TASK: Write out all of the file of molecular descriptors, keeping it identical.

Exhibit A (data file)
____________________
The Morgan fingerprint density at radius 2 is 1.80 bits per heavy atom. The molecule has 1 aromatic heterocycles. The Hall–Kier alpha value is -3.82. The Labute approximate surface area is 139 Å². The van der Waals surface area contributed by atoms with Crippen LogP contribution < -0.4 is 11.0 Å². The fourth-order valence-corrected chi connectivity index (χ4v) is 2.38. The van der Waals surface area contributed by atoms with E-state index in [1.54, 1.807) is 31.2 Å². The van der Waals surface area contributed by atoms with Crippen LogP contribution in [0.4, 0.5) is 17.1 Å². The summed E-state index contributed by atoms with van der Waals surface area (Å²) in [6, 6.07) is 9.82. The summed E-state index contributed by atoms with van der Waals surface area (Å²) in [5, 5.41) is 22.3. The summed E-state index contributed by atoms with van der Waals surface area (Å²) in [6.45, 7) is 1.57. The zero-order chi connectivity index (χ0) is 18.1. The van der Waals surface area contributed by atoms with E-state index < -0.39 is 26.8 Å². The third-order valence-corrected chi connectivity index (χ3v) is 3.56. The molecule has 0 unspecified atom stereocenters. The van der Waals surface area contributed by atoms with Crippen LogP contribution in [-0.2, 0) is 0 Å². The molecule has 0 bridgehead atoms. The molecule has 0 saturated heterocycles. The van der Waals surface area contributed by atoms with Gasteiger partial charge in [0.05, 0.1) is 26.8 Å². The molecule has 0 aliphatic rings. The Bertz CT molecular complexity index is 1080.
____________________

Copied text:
The Morgan fingerprint density at radius 2 is 1.80 bits per heavy atom. The molecule has 1 aromatic heterocycles. The Hall–Kier alpha value is -3.82. The Labute approximate surface area is 139 Å². The van der Waals surface area contributed by atoms with Crippen LogP contribution < -0.4 is 11.0 Å². The fourth-order valence-corrected chi connectivity index (χ4v) is 2.38. The van der Waals surface area contributed by atoms with E-state index in [1.54, 1.807) is 31.2 Å². The van der Waals surface area contributed by atoms with Crippen LogP contribution in [0.4, 0.5) is 17.1 Å². The summed E-state index contributed by atoms with van der Waals surface area (Å²) in [6, 6.07) is 9.82. The summed E-state index contributed by atoms with van der Waals surface area (Å²) in [5, 5.41) is 22.3. The summed E-state index contributed by atoms with van der Waals surface area (Å²) in [6.45, 7) is 1.57. The zero-order chi connectivity index (χ0) is 18.1. The van der Waals surface area contributed by atoms with E-state index < -0.39 is 26.8 Å². The third-order valence-corrected chi connectivity index (χ3v) is 3.56. The molecule has 0 unspecified atom stereocenters. The van der Waals surface area contributed by atoms with Crippen LogP contribution in [-0.2, 0) is 0 Å². The molecule has 0 bridgehead atoms. The molecule has 0 saturated heterocycles. The van der Waals surface area contributed by atoms with Gasteiger partial charge in [0.05, 0.1) is 26.8 Å². The molecule has 0 aliphatic rings. The Bertz CT molecular complexity index is 1080.